Sodium

Dietary guidelines for sodium

Avoid excess sodium

Calcium graphic

Excess dietary sodium may increase the risk of stone formation because high levels of sodium (“salt”) increase the amount of calcium excreted into the urine. But how much sodium is too much? The Dietary Reference Intakes (DRIs) recommend no more than 1500 mg daily for most adults.

Keep in mind that salt from the salt shaker typically accounts for only 10% to 15% of daily sodium intake. The rest comes from the foods we eat—so monitoring nutrient labels, and limiting processed, convenience, and restaurant/takeout foods, as well as other high-sodium food choices (see table below), is key to successfully managing your daily sodium consumption.

 

For information on the sodium content of specific foods and brands, visit the USDA Nutrient Data Laboratory Web site: http://www.nal.usda.gov/fnic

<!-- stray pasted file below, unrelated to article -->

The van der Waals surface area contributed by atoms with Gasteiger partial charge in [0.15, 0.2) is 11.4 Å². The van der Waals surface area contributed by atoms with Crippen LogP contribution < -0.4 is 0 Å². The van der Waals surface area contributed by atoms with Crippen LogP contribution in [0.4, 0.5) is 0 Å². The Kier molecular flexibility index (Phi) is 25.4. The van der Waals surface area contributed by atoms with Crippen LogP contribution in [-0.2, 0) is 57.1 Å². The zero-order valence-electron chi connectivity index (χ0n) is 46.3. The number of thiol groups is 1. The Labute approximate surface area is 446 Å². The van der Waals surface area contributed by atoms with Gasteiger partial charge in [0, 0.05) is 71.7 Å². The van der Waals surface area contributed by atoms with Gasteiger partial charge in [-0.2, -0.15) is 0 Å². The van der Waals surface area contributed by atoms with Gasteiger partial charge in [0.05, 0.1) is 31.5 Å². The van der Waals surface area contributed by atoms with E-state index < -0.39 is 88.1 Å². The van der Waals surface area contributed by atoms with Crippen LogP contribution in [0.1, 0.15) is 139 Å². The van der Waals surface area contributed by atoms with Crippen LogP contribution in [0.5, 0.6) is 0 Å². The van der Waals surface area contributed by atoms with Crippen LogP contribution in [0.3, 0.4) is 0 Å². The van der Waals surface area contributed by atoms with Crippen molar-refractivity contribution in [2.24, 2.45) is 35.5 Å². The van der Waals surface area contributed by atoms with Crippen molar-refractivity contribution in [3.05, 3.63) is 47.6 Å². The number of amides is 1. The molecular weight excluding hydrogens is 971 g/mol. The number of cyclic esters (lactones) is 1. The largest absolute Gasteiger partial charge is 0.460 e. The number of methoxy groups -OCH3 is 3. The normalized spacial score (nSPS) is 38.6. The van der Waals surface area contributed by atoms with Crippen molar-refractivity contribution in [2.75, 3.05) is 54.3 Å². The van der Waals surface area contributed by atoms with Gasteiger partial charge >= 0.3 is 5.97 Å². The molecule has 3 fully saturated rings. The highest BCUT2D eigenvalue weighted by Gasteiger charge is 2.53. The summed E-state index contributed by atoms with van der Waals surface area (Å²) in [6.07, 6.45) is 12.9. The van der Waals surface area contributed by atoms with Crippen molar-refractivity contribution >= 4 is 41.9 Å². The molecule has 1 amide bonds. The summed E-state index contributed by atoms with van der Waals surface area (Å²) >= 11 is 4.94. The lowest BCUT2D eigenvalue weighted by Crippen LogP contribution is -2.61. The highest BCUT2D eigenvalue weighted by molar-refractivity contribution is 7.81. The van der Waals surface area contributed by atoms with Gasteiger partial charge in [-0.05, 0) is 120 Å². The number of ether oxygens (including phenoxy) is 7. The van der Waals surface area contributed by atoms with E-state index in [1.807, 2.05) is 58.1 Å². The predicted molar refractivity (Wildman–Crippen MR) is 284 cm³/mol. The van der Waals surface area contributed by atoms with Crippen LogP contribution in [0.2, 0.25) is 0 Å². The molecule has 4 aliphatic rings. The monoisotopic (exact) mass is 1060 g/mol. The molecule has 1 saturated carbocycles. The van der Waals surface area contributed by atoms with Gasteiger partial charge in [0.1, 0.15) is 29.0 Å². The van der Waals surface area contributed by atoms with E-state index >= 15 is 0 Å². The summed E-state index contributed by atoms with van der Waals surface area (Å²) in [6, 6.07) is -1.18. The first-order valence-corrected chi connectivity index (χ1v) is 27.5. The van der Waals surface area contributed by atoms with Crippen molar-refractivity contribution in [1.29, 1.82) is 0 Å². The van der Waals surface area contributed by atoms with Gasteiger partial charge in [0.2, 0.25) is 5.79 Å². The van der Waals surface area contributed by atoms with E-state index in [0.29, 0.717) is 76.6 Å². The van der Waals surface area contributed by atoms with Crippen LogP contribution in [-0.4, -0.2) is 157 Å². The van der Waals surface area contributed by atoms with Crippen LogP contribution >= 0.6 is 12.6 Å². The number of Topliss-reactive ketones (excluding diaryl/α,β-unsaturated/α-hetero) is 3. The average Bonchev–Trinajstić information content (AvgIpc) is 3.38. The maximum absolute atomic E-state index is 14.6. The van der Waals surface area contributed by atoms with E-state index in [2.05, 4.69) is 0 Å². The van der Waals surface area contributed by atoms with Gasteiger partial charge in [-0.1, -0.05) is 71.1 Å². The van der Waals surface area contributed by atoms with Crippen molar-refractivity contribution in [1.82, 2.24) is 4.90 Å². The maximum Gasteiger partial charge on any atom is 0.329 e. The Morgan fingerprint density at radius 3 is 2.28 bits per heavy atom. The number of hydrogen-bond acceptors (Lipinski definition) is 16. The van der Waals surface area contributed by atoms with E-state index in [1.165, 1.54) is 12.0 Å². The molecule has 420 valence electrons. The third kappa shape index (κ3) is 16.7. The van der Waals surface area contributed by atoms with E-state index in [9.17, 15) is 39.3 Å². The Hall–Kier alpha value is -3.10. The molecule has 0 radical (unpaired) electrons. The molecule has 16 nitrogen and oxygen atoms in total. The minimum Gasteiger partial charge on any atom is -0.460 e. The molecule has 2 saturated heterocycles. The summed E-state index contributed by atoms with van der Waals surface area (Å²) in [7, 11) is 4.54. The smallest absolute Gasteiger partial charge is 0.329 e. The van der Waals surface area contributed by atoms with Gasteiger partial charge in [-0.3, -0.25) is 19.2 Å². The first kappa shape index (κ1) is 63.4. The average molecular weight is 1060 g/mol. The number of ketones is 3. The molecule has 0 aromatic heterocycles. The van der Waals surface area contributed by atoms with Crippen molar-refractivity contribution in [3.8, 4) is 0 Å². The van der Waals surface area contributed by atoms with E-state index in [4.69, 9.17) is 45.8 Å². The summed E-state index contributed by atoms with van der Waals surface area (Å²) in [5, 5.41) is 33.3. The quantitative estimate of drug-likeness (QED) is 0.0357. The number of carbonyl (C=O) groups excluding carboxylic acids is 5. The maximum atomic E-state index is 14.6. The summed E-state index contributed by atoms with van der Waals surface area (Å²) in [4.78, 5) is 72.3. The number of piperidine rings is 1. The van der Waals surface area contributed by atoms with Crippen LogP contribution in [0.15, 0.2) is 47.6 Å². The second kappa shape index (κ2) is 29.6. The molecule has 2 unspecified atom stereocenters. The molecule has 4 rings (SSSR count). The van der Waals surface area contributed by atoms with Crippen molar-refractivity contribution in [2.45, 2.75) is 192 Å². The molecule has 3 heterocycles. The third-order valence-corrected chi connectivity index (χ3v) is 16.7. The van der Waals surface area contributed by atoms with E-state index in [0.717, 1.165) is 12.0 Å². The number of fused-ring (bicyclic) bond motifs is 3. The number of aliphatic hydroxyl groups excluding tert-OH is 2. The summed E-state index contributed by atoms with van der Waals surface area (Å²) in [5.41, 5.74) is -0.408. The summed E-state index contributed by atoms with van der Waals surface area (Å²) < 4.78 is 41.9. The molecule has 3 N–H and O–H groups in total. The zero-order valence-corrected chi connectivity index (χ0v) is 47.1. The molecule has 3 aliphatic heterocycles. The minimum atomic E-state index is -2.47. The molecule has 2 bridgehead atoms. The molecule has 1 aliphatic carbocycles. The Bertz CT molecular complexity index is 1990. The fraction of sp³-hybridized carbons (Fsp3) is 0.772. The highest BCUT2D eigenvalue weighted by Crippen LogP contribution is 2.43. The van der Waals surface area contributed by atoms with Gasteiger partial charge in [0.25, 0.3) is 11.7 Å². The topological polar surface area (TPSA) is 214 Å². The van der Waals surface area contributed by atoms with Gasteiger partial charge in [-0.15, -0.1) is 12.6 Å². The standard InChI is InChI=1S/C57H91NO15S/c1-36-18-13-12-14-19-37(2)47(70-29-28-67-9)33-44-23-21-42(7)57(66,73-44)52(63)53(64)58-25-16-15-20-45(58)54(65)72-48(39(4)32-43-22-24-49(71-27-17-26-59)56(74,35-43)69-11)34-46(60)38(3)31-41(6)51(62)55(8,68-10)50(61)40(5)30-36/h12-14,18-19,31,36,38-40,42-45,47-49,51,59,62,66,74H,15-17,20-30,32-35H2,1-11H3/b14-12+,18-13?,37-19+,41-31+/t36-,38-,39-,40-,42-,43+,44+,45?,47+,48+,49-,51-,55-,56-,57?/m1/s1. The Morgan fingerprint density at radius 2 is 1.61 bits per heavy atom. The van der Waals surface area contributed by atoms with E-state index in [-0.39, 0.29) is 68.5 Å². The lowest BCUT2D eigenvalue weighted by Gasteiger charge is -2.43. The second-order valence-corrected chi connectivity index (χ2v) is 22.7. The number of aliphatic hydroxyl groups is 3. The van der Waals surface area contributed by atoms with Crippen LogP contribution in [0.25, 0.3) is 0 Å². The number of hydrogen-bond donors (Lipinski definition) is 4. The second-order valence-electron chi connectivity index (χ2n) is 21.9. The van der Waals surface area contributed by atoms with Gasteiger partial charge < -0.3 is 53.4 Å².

/foodcomp/search/
or http://www.ars.usda.gov/
Services/docs.htm?
docid=20958
.

 
SODIUM-RICH FOODS1
FOOD ITEM SERVING SIZE SODIUM
CONTENT
(mg/serving)
Teriyaki barbecue marinade 1 fluid ounce 4554
Table salt 1 teaspoon 2300
Salt, onion 1 teaspoon 1587
Salt, celery 1 teaspoon 1495
Meats and fish, canned 3-1/2 ounces 1357 avg (621-4393)
Salt, seasoning 1 teaspoon 1288
Pizza, cheese 1/2 of 10-inch pizza 1127
Soups, canned 1 cup 1081 avg (644-3864)
Soy sauce 1 tablespoon 1035
Smoked link sausage, pork 1 link (2-1/2 oz) 1012
Pickles (all varieties) 1 large (3-1/2 oz) 920 avg (506-1426)
Cottage cheese, creamed 1 cup 851
Vegetable juices, canned 1 cup (8 oz) 736
Ham, cured, cooked 3-1/2 ounces 713
Frankfurter (all varieties) 1 frank (1-1/2 oz) 506 average
Cheese, processed 1 ounce 414 avg (391-437)
Vegetables, canned with salt 1/2 cup 368 avg (115-667)
Sausage, pork, cooked 1 patty (1 oz) 345
Bacon, cured, cooked 3 slices 345
Cheese food, processed 1 ounce 322 avg (253-437)
Chips and snacks 1 ounce 322 avg (138-851)
Salami (all varieties) 1 slice (1 oz) 299 average
Bologna (all varieties) 1 slice (1 oz) 276 average
Cheeses, natural 1 ounce 207 avg (46-460)

 

  1. Bradley L, et al. General guidelines in medical management. In: Resnick MI, Pak CYC, eds. Urolithiasis: A Medical and Surgical Reference. Philadelphia, PA; WD Saunders and Company; 2009:chap 11.

This information is intended to augment, not replace, the advice of your doctor. If you have any questions about this content, please talk to your doctor.